Additional highlights include the Macao pavilion, shaped like a rabbit; the Japan pavilion with robotic violinists; the Swiss pavilion sporting a green rooftop garden viewed from above by a high-wire gondola system; and the France pavilion that will appear to be floating on water and contain some masterworks of the great impressionists. Saudi Arabia’s Moon Boat will possibly be the most expensive pavilion. A huge hanging boat shaped like a half moon will have imported date palms planted on the top deck of the boat as a hanging garden or oasis in the desert. Bedouin tents will be set among date palm trees to welcome visitors and showcase their hospitality.

The expo, by any means, calls for a multi-day ticket. Crowds throughout the six-month period will produce inconvenient waits and lines that may make a day at Disneyland look like a stop at 7-11. Once inside, all pavilion admissions will be free to visit, and to assist with traffic, hop-on/hop-off buses will traverse the pavilion avenues and central 3,000-foot, four-layer Expo Boulevard artery. A dedicated #13 subway line of Shanghai’s efficient and far-reaching metro system will handle visitors with expo tickets for free. Two tunnels and two bridges also connect the expo on either side of the river, and docks for ships and ferries manage the river traffic.

Tickets can be purchased through Danville, CA-based Peregrine Travel (925-984-4984; www.worldexpochina.net), designated distributor of World Expo Tickets in U.S. Single day FIT tickets cost $22-$29. Three-day tickets have been priced at $58 and seven-day at $131. Agent group rates are available. Tickets can also be purchased from travel agencies and expo offices throughout the city bearing the ubiquitous blue “Haibao” character, which resembles something between Gumby and a happy tooth at the dentist’s office.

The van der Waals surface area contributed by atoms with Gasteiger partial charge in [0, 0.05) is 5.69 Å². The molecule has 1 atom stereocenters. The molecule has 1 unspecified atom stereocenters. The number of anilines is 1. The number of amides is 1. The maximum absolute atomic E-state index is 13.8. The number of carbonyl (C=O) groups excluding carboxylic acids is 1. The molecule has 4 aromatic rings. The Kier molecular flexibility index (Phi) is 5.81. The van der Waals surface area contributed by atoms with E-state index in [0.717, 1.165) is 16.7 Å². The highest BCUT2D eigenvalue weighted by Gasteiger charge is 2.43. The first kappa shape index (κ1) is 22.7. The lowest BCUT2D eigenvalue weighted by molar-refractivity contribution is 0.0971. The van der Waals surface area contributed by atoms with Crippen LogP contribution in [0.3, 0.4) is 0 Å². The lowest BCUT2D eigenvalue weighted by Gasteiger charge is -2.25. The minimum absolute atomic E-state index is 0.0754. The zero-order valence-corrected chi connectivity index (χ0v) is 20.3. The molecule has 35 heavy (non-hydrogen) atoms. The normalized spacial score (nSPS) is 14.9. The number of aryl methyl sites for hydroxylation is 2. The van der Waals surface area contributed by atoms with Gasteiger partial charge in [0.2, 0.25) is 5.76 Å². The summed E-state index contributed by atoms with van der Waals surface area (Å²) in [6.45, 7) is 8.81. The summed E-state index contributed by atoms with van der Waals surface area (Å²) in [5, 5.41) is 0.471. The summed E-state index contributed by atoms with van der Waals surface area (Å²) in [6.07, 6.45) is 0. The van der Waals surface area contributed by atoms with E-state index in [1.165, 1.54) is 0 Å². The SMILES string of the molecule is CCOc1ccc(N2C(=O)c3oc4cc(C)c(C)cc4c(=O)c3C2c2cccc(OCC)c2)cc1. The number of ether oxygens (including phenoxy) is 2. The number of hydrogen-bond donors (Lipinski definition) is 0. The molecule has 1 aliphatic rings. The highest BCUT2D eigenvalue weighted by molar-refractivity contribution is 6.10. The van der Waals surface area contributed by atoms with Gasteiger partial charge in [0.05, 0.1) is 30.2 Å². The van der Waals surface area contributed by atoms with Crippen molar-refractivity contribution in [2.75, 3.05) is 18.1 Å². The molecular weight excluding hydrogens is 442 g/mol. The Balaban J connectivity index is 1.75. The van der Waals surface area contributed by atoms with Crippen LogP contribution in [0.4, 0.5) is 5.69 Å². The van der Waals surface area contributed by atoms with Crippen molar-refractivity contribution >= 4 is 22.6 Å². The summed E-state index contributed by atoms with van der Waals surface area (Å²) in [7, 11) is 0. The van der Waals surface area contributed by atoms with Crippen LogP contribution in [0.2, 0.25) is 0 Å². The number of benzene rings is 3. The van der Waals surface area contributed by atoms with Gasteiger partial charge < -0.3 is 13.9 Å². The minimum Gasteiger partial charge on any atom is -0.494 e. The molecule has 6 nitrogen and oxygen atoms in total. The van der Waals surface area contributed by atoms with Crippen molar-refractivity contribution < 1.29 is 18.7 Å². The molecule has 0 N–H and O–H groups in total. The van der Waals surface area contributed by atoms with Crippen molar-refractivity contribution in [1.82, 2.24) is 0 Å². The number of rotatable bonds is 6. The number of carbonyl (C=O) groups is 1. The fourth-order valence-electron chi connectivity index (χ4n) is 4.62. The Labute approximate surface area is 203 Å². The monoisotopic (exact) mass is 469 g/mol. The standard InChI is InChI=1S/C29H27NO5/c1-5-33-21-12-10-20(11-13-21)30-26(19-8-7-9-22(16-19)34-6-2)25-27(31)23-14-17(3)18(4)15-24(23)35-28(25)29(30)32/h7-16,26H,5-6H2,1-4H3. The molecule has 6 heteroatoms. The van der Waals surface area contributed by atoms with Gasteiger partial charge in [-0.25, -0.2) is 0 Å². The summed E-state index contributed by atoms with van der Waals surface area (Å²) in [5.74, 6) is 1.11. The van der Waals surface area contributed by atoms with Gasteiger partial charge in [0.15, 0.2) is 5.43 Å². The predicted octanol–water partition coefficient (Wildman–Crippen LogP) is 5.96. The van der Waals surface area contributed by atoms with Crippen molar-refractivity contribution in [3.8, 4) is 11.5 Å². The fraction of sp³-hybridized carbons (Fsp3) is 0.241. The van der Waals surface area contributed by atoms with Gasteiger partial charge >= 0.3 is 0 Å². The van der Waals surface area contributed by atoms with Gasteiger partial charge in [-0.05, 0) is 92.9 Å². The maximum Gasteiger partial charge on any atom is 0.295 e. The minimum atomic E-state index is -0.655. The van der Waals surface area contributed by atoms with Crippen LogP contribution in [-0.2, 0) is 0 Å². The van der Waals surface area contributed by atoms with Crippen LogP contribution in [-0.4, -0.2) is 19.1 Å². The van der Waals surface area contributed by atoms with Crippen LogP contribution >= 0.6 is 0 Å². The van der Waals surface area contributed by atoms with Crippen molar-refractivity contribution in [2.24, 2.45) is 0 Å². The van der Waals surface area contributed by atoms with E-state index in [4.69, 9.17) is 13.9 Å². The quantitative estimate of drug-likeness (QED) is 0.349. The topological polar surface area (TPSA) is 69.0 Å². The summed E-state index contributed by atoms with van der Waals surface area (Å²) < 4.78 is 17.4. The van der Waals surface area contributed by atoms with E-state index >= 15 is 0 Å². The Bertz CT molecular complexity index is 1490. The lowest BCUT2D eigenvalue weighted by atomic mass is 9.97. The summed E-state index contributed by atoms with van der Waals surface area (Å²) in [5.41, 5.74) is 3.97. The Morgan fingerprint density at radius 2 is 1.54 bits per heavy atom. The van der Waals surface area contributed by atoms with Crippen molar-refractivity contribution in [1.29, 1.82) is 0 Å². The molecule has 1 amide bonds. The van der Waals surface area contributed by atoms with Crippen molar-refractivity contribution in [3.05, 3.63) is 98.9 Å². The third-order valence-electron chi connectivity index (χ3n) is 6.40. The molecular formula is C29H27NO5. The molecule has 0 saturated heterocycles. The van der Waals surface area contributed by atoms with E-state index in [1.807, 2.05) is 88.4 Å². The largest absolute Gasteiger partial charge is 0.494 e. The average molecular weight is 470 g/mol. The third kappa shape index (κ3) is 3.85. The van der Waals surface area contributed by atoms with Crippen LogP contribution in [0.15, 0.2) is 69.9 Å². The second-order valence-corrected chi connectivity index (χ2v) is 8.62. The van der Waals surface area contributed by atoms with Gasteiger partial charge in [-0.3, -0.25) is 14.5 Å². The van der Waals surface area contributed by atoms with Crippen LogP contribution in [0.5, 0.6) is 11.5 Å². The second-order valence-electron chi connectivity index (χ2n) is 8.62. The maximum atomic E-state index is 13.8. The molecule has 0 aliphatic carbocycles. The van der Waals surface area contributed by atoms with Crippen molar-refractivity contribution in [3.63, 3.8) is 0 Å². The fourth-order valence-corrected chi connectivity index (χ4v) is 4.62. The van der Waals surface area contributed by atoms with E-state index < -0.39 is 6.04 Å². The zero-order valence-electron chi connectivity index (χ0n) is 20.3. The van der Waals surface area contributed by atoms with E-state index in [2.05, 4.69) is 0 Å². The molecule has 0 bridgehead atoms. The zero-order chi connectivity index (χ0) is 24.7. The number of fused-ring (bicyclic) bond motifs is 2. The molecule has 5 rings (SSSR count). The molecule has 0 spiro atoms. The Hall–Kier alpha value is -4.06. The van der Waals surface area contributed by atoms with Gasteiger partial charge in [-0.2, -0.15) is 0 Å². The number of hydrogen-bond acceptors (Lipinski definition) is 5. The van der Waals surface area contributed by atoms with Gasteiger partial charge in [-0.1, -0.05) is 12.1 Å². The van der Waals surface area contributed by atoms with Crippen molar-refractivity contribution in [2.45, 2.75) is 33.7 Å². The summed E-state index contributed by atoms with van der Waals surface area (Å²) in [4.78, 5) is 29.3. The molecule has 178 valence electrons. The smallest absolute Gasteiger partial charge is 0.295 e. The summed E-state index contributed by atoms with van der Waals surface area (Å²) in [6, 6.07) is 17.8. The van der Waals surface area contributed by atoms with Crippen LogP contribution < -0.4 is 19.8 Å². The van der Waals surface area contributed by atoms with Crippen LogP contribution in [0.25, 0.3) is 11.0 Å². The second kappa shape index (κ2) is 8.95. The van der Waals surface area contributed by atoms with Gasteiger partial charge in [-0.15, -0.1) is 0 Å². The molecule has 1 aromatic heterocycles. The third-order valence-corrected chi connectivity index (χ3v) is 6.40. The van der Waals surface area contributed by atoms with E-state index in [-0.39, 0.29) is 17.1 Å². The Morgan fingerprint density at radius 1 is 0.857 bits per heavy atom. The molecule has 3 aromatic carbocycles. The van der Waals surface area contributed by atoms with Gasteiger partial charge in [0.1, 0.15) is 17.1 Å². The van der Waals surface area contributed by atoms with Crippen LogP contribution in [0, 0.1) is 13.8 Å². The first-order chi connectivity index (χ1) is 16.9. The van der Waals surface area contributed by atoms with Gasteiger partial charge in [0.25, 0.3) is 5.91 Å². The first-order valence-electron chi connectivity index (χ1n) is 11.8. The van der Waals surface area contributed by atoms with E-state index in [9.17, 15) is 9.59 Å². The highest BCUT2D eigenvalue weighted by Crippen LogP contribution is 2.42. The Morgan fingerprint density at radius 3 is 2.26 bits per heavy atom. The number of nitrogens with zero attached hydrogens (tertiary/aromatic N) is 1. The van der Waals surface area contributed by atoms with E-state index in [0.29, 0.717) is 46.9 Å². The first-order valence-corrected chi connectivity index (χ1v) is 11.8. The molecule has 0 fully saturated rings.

Packaging can be managed through a number of tour and travel companies: Peregrine offers seven-day Shanghai packages with self-guided expo days as well as a private car and special tour of Hangzou for rates starting at $1,227 double, including international air.

For agents who want to get creative, both EVA Airways and China Airlines operate cross-strait flights between Taipei, Taiwan and Shanghai, on the Mainland China. The new routes were flagged off just in time for the expo and come with some splendid extra sightseeing options for the distance (flight time is less than two hours between the two cities, but 10-13 hours from Los Angeles). EVA also flies to Nanjing—easy to navigate, rich in Chinese history and only 45 minutes from Shanghai on the superfast train between the two cities to be unveiled July 1. 

In an attempt to get U.S. agents and tour companies more involved in the expo craze, EVA and Taiwan have brought several companies to Taipei and Shanghai to promote the two destinations and surrounding areas, along with the expo. Among the tour companies and agencies to participate were Aberdeen Tours, AsiaLuxe Holidays, GTS Tours, Majestic Vacations, SITA Tours, SUPERNET Tours, US Lions Travel, Global Tours, Baratto Travel, Pleasure Travel, Adore Travel, Far Corner Travel Systems, Escape Holidays and Travel & Beyond in the U.S., and Silkway Tours and Flight Centre in Canada.

For more information, contact the Chinese National Tourism Office (www.CNTO.org), Shanghai Tourism (www.meet-in-shanghai.net) and Shanghai Expo 2010 (http://en.expo2010.cn).